How is programming connected with editorial? Just take a look at the immense popularity of BuzzFeed. “They (quizzes) get 5 to 10 million uniques a day,” Yee claimed.

With talk of digital marketing, Google was bound to come up. “The biggest traffic in media was Google but not anymore,” Yee said, pointing out how lots of disruption will continue to go on and you just have to embrace agility.

Yee said the size of the market of media is going to grow ten-fold. “We may even see media companies with valuation of $300 million to $10 billion.”

But going back to editorial has journalistic integrity been compromised by the race to get more page views? A tough one to answer because ignoring page views can also spell doom for online publishers and content creators.

Now it’s always about the packaging vis-a-vis the salacious headline.

But that’s not the only editorial challenge these days. “(It’s about) the person who spent 10 minutes who will be more interesting (for the publisher) than someone who spent only a few minutes,” Yee said.

It’s all about the time you spend on a site these days. It makes perfect sense, because we have become so easily distracted. Let me say this: Our attention span will be the most elusive commodity. You can quote me on that.

Bloomberg meetup tackles Big Data for context, advertising, service

Data-Driven presentation at Bloomberg LP
Data-Driven presentation at Bloomberg LP

By Dennis Clemente

How important was the Data Driven NYC #26 meetup last April 15? For people who confused “join” the meetup online as the way to RSVP for the event, it meant waiting half an hour to get in at the security-tight Bloomberg offices.

The wait was worth it. The top startups at the meetup showed how the world of big data analytics is gaining so much attention and million-dollar funding these days.

The presenters were Jason Tan, founder and CEO of Sift Science (fights fraud on websites with machine learning); Stephen Purpura, founder and CEO of Context Relevant (big data analytics); Ashish Thusoo, founder and CEO at Qubole (next-generation big data platform) and Josh Schwartz, lead data scientist at Chartbeat.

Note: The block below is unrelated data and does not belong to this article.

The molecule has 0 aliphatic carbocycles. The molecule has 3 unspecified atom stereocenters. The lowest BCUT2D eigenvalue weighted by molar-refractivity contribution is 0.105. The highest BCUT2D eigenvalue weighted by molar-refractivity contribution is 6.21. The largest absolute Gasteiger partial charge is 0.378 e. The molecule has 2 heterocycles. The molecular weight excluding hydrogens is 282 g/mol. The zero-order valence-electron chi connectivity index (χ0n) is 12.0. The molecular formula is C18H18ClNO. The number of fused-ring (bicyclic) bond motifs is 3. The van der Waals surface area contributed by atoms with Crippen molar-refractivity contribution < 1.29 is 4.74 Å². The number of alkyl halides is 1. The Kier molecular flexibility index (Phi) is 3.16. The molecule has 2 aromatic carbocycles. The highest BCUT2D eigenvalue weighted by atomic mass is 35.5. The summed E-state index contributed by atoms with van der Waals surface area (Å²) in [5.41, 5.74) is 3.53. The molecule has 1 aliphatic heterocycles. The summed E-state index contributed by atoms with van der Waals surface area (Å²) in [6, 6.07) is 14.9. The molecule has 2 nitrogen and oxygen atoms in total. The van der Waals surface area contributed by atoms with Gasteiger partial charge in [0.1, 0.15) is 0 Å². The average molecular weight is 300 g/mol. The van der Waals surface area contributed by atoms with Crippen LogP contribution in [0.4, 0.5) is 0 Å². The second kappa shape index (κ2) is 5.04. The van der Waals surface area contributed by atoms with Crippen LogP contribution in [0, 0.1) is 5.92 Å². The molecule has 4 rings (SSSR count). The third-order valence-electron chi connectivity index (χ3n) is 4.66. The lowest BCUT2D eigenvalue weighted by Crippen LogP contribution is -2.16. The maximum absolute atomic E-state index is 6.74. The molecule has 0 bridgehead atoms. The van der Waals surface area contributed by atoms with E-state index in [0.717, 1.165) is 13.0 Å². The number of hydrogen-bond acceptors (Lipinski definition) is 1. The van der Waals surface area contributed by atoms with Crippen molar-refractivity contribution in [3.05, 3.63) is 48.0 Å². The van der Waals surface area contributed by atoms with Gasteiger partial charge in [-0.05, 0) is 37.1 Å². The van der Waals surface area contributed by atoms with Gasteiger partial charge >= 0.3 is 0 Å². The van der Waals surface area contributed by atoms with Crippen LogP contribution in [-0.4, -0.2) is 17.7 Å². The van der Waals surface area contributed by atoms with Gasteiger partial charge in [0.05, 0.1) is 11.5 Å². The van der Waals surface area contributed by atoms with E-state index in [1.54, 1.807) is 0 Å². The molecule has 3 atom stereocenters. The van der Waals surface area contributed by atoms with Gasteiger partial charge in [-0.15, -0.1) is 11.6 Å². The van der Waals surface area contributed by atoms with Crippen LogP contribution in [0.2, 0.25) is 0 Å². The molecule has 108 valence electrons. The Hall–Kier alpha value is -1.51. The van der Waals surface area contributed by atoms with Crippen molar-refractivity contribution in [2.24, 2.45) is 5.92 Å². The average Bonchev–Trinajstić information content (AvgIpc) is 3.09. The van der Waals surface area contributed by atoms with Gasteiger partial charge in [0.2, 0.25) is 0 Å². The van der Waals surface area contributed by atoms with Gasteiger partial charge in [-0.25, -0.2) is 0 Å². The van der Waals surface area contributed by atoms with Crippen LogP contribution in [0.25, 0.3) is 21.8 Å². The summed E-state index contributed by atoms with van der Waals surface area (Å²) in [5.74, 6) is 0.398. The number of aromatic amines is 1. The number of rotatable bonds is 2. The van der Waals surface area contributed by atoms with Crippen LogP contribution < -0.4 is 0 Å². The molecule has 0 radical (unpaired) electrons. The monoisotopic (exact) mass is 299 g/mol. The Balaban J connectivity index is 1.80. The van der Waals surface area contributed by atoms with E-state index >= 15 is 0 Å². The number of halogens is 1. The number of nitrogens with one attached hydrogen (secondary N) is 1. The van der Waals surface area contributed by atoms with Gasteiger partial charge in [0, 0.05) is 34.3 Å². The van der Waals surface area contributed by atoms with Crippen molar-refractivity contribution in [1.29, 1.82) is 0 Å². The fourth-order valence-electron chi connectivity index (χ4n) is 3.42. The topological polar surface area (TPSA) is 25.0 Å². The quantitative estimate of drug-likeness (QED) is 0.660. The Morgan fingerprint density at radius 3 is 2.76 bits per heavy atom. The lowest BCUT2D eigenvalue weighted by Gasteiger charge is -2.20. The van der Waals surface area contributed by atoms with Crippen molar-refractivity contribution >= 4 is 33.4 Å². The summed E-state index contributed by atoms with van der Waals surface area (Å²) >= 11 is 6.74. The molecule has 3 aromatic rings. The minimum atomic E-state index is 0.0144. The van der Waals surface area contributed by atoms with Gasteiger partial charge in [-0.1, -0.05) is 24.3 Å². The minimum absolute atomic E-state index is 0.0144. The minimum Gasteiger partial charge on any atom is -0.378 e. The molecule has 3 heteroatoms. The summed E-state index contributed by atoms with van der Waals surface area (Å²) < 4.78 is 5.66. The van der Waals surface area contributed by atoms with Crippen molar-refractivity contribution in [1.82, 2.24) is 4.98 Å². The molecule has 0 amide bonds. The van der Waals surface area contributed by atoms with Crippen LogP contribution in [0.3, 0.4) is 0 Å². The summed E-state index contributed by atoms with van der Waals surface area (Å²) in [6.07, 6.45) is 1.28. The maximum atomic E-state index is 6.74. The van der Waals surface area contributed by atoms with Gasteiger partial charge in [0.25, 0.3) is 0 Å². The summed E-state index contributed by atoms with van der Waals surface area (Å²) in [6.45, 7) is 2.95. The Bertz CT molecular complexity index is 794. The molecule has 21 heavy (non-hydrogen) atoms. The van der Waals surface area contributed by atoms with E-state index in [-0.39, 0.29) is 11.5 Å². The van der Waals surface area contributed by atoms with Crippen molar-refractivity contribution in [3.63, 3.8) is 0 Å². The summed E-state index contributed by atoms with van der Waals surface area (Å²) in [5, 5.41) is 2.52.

The spotlight presentation by Charlie Jacobson, co-founder and CEO of Firestop (end-to-end, cloud-based system for fire data, from inspection to fire ground) was the emotional favorite.

Tan demonstrated Sift Science and how its machine-learning algorithms can sift or sniff fraud online, like in a credit card purchase, for example. A human being flags this down later for review.

“With machine learning you can teach computers to build the rules themselves using statistics as data,” Tan says.

Sift is aiming at small-to-mid e-commerce businesses without the resources or budget to have sophisticated technology.

Another presenter catering to resource-challenged businesses is Context Relevant.

From Seattle, Purpura presented Context Relevant, a company that offers predictive data analysis using real-time data from HDFS, SQL, web logs, CRM systems, market data and social media to output analyses and projections.

The application also uses “behavioral libraries” which analyze interactions specifically for finance, web personalization and online travel.

Chartbeat’s Josh Schwarz’s presentation was more about getting people to talk about his question, paraphrasing here, “What if an internet ad was priced based on its display duration?”